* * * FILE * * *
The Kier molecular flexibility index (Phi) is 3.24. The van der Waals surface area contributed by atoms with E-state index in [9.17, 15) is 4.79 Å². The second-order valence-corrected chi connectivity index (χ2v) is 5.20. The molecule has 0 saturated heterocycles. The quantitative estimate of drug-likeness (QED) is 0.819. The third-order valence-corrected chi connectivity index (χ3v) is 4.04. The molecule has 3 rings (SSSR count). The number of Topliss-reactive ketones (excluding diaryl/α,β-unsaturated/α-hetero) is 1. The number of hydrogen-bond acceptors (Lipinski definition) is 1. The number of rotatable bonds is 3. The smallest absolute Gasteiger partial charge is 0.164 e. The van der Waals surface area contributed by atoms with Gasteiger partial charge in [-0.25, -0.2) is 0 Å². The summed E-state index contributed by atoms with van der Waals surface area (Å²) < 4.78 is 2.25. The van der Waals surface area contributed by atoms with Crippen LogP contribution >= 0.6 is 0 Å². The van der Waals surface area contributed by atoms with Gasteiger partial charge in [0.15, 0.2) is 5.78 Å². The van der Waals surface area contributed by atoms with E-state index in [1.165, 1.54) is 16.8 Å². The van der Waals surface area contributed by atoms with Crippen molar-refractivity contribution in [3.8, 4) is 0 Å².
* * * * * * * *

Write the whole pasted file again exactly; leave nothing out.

The Kier molecular flexibility index (Phi) is 3.24. The van der Waals surface area contributed by atoms with E-state index in [9.17, 15) is 4.79 Å². The second-order valence-corrected chi connectivity index (χ2v) is 5.20. The molecule has 0 saturated heterocycles. The quantitative estimate of drug-likeness (QED) is 0.819. The third-order valence-corrected chi connectivity index (χ3v) is 4.04. The molecule has 3 rings (SSSR count). The number of Topliss-reactive ketones (excluding diaryl/α,β-unsaturated/α-hetero) is 1. The number of hydrogen-bond acceptors (Lipinski definition) is 1. The number of rotatable bonds is 3. The smallest absolute Gasteiger partial charge is 0.164 e. The van der Waals surface area contributed by atoms with Gasteiger partial charge in [-0.25, -0.2) is 0 Å². The summed E-state index contributed by atoms with van der Waals surface area (Å²) < 4.78 is 2.25. The van der Waals surface area contributed by atoms with Crippen LogP contribution >= 0.6 is 0 Å². The van der Waals surface area contributed by atoms with Gasteiger partial charge in [0.15, 0.2) is 5.78 Å². The van der Waals surface area contributed by atoms with E-state index in [1.165, 1.54) is 16.8 Å². The van der Waals surface area contributed by atoms with Crippen molar-refractivity contribution in [3.8, 4) is 0 Å².